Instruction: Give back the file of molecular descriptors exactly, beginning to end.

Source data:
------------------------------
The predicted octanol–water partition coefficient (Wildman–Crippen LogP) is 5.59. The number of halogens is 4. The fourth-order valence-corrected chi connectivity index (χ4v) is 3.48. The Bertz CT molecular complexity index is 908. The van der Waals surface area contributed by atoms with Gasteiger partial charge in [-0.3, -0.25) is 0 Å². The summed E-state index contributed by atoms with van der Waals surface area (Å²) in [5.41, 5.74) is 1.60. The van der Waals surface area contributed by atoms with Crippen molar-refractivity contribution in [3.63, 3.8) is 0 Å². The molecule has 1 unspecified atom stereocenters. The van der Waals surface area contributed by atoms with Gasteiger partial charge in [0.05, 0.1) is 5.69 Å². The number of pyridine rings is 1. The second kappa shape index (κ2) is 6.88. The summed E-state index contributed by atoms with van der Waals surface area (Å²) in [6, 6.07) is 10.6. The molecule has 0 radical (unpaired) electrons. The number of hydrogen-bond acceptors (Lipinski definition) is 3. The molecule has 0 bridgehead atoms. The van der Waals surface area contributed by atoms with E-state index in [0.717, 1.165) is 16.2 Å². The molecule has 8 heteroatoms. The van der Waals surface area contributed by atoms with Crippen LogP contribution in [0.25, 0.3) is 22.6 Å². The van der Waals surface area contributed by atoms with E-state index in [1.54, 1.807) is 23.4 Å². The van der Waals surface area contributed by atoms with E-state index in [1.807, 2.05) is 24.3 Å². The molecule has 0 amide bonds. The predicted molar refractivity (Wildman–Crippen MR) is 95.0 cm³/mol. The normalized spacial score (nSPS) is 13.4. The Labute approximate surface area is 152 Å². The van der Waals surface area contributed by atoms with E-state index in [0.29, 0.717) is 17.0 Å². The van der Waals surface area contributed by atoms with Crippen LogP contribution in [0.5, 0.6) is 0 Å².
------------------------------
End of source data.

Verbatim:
The predicted octanol–water partition coefficient (Wildman–Crippen LogP) is 5.59. The number of halogens is 4. The fourth-order valence-corrected chi connectivity index (χ4v) is 3.48. The Bertz CT molecular complexity index is 908. The van der Waals surface area contributed by atoms with Gasteiger partial charge in [-0.3, -0.25) is 0 Å². The summed E-state index contributed by atoms with van der Waals surface area (Å²) in [5.41, 5.74) is 1.60. The van der Waals surface area contributed by atoms with Crippen molar-refractivity contribution in [3.63, 3.8) is 0 Å². The molecule has 1 unspecified atom stereocenters. The van der Waals surface area contributed by atoms with Gasteiger partial charge in [0.05, 0.1) is 5.69 Å². The number of pyridine rings is 1. The second kappa shape index (κ2) is 6.88. The summed E-state index contributed by atoms with van der Waals surface area (Å²) in [6, 6.07) is 10.6. The molecule has 0 radical (unpaired) electrons. The number of hydrogen-bond acceptors (Lipinski definition) is 3. The molecule has 0 bridgehead atoms. The van der Waals surface area contributed by atoms with E-state index in [0.717, 1.165) is 16.2 Å². The molecule has 8 heteroatoms. The van der Waals surface area contributed by atoms with Crippen LogP contribution in [0.25, 0.3) is 22.6 Å². The van der Waals surface area contributed by atoms with E-state index in [1.54, 1.807) is 23.4 Å². The van der Waals surface area contributed by atoms with E-state index in [1.807, 2.05) is 24.3 Å². The molecule has 0 amide bonds. The predicted molar refractivity (Wildman–Crippen MR) is 95.0 cm³/mol. The normalized spacial score (nSPS) is 13.4. The Labute approximate surface area is 152 Å². The van der Waals surface area contributed by atoms with E-state index in [0.29, 0.717) is 17.0 Å². The van der Waals surface area contributed by atoms with Crippen LogP contribution in [0.5, 0.6) is 0 Å².